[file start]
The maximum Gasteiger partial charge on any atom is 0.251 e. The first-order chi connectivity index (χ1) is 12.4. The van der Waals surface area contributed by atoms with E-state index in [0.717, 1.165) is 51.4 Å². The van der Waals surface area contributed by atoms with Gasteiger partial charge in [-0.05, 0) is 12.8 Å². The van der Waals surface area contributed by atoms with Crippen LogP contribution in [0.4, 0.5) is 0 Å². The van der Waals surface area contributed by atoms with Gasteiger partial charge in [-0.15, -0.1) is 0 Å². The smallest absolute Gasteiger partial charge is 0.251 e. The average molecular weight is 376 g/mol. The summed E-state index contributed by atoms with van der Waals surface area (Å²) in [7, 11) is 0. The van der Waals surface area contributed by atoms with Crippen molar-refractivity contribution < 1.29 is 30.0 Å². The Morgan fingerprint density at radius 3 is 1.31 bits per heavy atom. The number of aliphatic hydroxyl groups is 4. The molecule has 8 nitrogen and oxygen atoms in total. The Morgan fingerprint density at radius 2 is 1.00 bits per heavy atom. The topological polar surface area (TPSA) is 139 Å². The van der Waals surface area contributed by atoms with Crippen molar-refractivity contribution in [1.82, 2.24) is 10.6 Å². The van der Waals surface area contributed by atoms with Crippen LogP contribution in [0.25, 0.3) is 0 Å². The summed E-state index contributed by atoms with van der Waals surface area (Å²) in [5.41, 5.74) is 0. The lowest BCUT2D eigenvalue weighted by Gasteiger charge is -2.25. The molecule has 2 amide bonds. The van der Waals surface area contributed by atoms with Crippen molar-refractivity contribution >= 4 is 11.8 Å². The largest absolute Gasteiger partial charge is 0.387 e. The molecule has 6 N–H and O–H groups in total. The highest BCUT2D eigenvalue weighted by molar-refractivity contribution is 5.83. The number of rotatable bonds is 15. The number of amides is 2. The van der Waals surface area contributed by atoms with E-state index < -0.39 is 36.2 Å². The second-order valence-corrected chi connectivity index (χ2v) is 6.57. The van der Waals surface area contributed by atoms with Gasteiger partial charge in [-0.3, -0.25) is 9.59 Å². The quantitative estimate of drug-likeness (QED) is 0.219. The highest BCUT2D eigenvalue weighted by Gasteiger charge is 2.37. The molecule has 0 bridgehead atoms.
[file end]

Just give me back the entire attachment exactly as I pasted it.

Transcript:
The maximum Gasteiger partial charge on any atom is 0.251 e. The first-order chi connectivity index (χ1) is 12.4. The van der Waals surface area contributed by atoms with E-state index in [0.717, 1.165) is 51.4 Å². The van der Waals surface area contributed by atoms with Gasteiger partial charge in [-0.05, 0) is 12.8 Å². The van der Waals surface area contributed by atoms with Crippen LogP contribution in [0.4, 0.5) is 0 Å². The van der Waals surface area contributed by atoms with Gasteiger partial charge in [-0.15, -0.1) is 0 Å². The smallest absolute Gasteiger partial charge is 0.251 e. The average molecular weight is 376 g/mol. The summed E-state index contributed by atoms with van der Waals surface area (Å²) in [7, 11) is 0. The van der Waals surface area contributed by atoms with Crippen molar-refractivity contribution < 1.29 is 30.0 Å². The Morgan fingerprint density at radius 3 is 1.31 bits per heavy atom. The number of aliphatic hydroxyl groups is 4. The molecule has 8 nitrogen and oxygen atoms in total. The Morgan fingerprint density at radius 2 is 1.00 bits per heavy atom. The topological polar surface area (TPSA) is 139 Å². The van der Waals surface area contributed by atoms with Crippen molar-refractivity contribution in [1.82, 2.24) is 10.6 Å². The van der Waals surface area contributed by atoms with Crippen LogP contribution in [0.25, 0.3) is 0 Å². The summed E-state index contributed by atoms with van der Waals surface area (Å²) in [5.41, 5.74) is 0. The lowest BCUT2D eigenvalue weighted by Gasteiger charge is -2.25. The molecule has 2 amide bonds. The van der Waals surface area contributed by atoms with Crippen molar-refractivity contribution >= 4 is 11.8 Å². The largest absolute Gasteiger partial charge is 0.387 e. The molecule has 6 N–H and O–H groups in total. The highest BCUT2D eigenvalue weighted by molar-refractivity contribution is 5.83. The number of rotatable bonds is 15. The number of amides is 2. The van der Waals surface area contributed by atoms with E-state index < -0.39 is 36.2 Å². The second-order valence-corrected chi connectivity index (χ2v) is 6.57. The van der Waals surface area contributed by atoms with Gasteiger partial charge in [-0.3, -0.25) is 9.59 Å². The quantitative estimate of drug-likeness (QED) is 0.219. The highest BCUT2D eigenvalue weighted by Gasteiger charge is 2.37. The molecule has 0 bridgehead atoms.